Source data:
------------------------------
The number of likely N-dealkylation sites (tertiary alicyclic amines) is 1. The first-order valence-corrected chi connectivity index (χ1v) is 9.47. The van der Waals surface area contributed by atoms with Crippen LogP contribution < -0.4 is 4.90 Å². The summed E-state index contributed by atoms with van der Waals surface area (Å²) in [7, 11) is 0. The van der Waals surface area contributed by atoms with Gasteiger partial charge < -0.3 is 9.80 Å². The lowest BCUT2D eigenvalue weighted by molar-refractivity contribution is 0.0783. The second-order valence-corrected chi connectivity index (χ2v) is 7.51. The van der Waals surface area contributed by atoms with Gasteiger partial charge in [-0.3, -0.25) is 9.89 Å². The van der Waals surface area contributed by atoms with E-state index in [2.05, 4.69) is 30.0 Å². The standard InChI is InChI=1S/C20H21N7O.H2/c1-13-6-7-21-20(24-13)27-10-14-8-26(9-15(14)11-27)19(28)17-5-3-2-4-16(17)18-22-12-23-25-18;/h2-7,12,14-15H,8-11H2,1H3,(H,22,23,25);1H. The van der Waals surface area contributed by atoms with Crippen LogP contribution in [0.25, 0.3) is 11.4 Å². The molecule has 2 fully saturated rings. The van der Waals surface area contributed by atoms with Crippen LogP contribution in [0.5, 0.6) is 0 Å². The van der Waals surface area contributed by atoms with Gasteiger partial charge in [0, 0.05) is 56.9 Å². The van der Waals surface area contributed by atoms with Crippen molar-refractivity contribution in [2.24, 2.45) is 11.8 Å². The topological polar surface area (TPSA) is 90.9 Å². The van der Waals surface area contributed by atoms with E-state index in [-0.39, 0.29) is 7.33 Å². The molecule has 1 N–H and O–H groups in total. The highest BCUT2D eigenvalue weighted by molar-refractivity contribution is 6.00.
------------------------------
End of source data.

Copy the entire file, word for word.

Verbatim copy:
The number of likely N-dealkylation sites (tertiary alicyclic amines) is 1. The first-order valence-corrected chi connectivity index (χ1v) is 9.47. The van der Waals surface area contributed by atoms with Crippen LogP contribution < -0.4 is 4.90 Å². The summed E-state index contributed by atoms with van der Waals surface area (Å²) in [7, 11) is 0. The van der Waals surface area contributed by atoms with Gasteiger partial charge < -0.3 is 9.80 Å². The lowest BCUT2D eigenvalue weighted by molar-refractivity contribution is 0.0783. The second-order valence-corrected chi connectivity index (χ2v) is 7.51. The van der Waals surface area contributed by atoms with Gasteiger partial charge in [-0.3, -0.25) is 9.89 Å². The van der Waals surface area contributed by atoms with E-state index in [2.05, 4.69) is 30.0 Å². The standard InChI is InChI=1S/C20H21N7O.H2/c1-13-6-7-21-20(24-13)27-10-14-8-26(9-15(14)11-27)19(28)17-5-3-2-4-16(17)18-22-12-23-25-18;/h2-7,12,14-15H,8-11H2,1H3,(H,22,23,25);1H. The van der Waals surface area contributed by atoms with Crippen LogP contribution in [0.25, 0.3) is 11.4 Å². The molecule has 2 fully saturated rings. The van der Waals surface area contributed by atoms with Crippen LogP contribution in [0.5, 0.6) is 0 Å². The van der Waals surface area contributed by atoms with Gasteiger partial charge in [0, 0.05) is 56.9 Å². The van der Waals surface area contributed by atoms with Crippen molar-refractivity contribution in [2.24, 2.45) is 11.8 Å². The topological polar surface area (TPSA) is 90.9 Å². The van der Waals surface area contributed by atoms with E-state index in [-0.39, 0.29) is 7.33 Å². The molecule has 1 N–H and O–H groups in total. The highest BCUT2D eigenvalue weighted by molar-refractivity contribution is 6.00.